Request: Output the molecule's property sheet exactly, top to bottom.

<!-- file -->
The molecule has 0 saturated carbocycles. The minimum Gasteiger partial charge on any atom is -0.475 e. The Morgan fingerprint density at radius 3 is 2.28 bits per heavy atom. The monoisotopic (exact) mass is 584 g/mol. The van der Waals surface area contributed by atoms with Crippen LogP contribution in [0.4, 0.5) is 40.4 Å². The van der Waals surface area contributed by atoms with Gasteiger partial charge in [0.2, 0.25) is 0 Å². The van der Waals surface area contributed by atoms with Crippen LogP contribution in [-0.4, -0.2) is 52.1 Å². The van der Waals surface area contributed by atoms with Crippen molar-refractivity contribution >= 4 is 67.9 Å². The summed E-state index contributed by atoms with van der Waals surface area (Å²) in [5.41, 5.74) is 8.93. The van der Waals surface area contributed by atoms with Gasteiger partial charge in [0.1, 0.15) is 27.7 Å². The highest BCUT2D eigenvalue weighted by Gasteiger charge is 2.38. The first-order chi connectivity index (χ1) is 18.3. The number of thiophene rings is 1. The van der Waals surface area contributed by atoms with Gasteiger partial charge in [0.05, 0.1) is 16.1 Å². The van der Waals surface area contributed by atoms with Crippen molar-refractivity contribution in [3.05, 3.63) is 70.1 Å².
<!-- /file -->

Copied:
The molecule has 0 saturated carbocycles. The minimum Gasteiger partial charge on any atom is -0.475 e. The Morgan fingerprint density at radius 3 is 2.28 bits per heavy atom. The monoisotopic (exact) mass is 584 g/mol. The van der Waals surface area contributed by atoms with Crippen LogP contribution in [0.4, 0.5) is 40.4 Å². The van der Waals surface area contributed by atoms with Gasteiger partial charge in [0.2, 0.25) is 0 Å². The van der Waals surface area contributed by atoms with Crippen LogP contribution in [-0.4, -0.2) is 52.1 Å². The van der Waals surface area contributed by atoms with Crippen molar-refractivity contribution >= 4 is 67.9 Å². The summed E-state index contributed by atoms with van der Waals surface area (Å²) in [5.41, 5.74) is 8.93. The van der Waals surface area contributed by atoms with Gasteiger partial charge in [0.1, 0.15) is 27.7 Å². The highest BCUT2D eigenvalue weighted by Gasteiger charge is 2.38. The first-order chi connectivity index (χ1) is 18.3. The number of thiophene rings is 1. The van der Waals surface area contributed by atoms with Gasteiger partial charge in [0.05, 0.1) is 16.1 Å². The van der Waals surface area contributed by atoms with Crippen molar-refractivity contribution in [3.05, 3.63) is 70.1 Å².